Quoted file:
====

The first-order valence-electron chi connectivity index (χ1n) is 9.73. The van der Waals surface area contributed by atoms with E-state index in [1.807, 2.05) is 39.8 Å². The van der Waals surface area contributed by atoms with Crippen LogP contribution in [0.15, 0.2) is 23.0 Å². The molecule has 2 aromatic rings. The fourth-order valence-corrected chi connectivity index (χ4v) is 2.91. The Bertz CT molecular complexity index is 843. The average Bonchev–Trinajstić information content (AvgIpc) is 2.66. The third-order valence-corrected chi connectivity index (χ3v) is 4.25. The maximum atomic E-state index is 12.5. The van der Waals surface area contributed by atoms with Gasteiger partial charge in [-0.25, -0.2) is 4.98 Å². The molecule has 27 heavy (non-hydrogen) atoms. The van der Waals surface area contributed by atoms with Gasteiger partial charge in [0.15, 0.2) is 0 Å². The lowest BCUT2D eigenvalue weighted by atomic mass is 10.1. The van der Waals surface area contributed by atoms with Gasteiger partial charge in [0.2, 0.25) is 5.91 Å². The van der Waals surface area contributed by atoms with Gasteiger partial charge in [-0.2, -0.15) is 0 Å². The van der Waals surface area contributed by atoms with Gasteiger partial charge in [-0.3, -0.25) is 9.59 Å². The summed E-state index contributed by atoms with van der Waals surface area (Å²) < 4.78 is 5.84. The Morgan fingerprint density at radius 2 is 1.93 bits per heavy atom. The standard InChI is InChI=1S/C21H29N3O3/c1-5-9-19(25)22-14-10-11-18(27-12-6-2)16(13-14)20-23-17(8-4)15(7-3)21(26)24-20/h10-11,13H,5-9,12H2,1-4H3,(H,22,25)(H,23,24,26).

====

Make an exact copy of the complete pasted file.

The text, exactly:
The first-order valence-electron chi connectivity index (χ1n) is 9.73. The van der Waals surface area contributed by atoms with E-state index in [1.807, 2.05) is 39.8 Å². The van der Waals surface area contributed by atoms with Crippen LogP contribution in [0.15, 0.2) is 23.0 Å². The molecule has 2 aromatic rings. The fourth-order valence-corrected chi connectivity index (χ4v) is 2.91. The Bertz CT molecular complexity index is 843. The average Bonchev–Trinajstić information content (AvgIpc) is 2.66. The third-order valence-corrected chi connectivity index (χ3v) is 4.25. The maximum atomic E-state index is 12.5. The van der Waals surface area contributed by atoms with Gasteiger partial charge in [-0.25, -0.2) is 4.98 Å². The molecule has 27 heavy (non-hydrogen) atoms. The van der Waals surface area contributed by atoms with Gasteiger partial charge in [0.15, 0.2) is 0 Å². The lowest BCUT2D eigenvalue weighted by atomic mass is 10.1. The van der Waals surface area contributed by atoms with Gasteiger partial charge in [0.2, 0.25) is 5.91 Å². The van der Waals surface area contributed by atoms with Gasteiger partial charge in [-0.2, -0.15) is 0 Å². The van der Waals surface area contributed by atoms with Gasteiger partial charge in [-0.3, -0.25) is 9.59 Å². The summed E-state index contributed by atoms with van der Waals surface area (Å²) < 4.78 is 5.84. The Morgan fingerprint density at radius 2 is 1.93 bits per heavy atom. The standard InChI is InChI=1S/C21H29N3O3/c1-5-9-19(25)22-14-10-11-18(27-12-6-2)16(13-14)20-23-17(8-4)15(7-3)21(26)24-20/h10-11,13H,5-9,12H2,1-4H3,(H,22,25)(H,23,24,26).